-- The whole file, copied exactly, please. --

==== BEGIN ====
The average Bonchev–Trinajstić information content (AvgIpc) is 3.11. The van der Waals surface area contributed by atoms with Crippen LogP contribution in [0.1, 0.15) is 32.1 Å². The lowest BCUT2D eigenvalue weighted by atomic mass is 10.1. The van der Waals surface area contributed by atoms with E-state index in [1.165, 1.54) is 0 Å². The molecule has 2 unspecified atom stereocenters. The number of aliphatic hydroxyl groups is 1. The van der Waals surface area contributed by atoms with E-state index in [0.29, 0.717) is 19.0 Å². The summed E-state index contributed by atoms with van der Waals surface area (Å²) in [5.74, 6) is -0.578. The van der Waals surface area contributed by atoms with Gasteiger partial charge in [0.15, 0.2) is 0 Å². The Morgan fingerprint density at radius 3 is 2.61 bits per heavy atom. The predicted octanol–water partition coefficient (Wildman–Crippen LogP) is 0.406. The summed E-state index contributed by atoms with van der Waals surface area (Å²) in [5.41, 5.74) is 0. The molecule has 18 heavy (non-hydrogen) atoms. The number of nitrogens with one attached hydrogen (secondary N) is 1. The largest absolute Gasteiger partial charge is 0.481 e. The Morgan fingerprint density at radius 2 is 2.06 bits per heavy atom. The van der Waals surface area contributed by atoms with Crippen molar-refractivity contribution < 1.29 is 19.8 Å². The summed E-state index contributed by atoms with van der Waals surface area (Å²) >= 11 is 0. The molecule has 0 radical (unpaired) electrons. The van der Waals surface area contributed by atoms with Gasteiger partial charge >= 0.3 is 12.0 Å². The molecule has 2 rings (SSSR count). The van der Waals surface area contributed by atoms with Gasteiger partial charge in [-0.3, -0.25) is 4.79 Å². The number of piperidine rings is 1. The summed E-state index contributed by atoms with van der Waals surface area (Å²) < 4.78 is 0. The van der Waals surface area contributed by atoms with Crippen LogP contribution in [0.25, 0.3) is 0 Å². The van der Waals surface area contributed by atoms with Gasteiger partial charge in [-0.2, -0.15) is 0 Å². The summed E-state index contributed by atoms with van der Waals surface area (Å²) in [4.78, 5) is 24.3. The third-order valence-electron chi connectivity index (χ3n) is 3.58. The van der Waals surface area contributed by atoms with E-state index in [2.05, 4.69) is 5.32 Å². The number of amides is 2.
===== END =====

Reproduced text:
The average Bonchev–Trinajstić information content (AvgIpc) is 3.11. The van der Waals surface area contributed by atoms with Crippen LogP contribution in [0.1, 0.15) is 32.1 Å². The lowest BCUT2D eigenvalue weighted by atomic mass is 10.1. The van der Waals surface area contributed by atoms with E-state index in [1.165, 1.54) is 0 Å². The molecule has 2 unspecified atom stereocenters. The number of aliphatic hydroxyl groups is 1. The van der Waals surface area contributed by atoms with E-state index in [0.29, 0.717) is 19.0 Å². The summed E-state index contributed by atoms with van der Waals surface area (Å²) in [5.74, 6) is -0.578. The van der Waals surface area contributed by atoms with Gasteiger partial charge in [0.15, 0.2) is 0 Å². The Morgan fingerprint density at radius 3 is 2.61 bits per heavy atom. The predicted octanol–water partition coefficient (Wildman–Crippen LogP) is 0.406. The summed E-state index contributed by atoms with van der Waals surface area (Å²) in [5.41, 5.74) is 0. The molecule has 18 heavy (non-hydrogen) atoms. The number of nitrogens with one attached hydrogen (secondary N) is 1. The largest absolute Gasteiger partial charge is 0.481 e. The Morgan fingerprint density at radius 2 is 2.06 bits per heavy atom. The van der Waals surface area contributed by atoms with Crippen molar-refractivity contribution < 1.29 is 19.8 Å². The summed E-state index contributed by atoms with van der Waals surface area (Å²) >= 11 is 0. The molecule has 0 radical (unpaired) electrons. The van der Waals surface area contributed by atoms with Gasteiger partial charge >= 0.3 is 12.0 Å². The molecule has 2 rings (SSSR count). The van der Waals surface area contributed by atoms with Gasteiger partial charge in [-0.3, -0.25) is 4.79 Å². The number of piperidine rings is 1. The summed E-state index contributed by atoms with van der Waals surface area (Å²) < 4.78 is 0. The van der Waals surface area contributed by atoms with Crippen LogP contribution in [0.25, 0.3) is 0 Å². The van der Waals surface area contributed by atoms with Gasteiger partial charge in [-0.2, -0.15) is 0 Å². The summed E-state index contributed by atoms with van der Waals surface area (Å²) in [4.78, 5) is 24.3. The third-order valence-electron chi connectivity index (χ3n) is 3.58. The van der Waals surface area contributed by atoms with E-state index in [2.05, 4.69) is 5.32 Å². The number of amides is 2.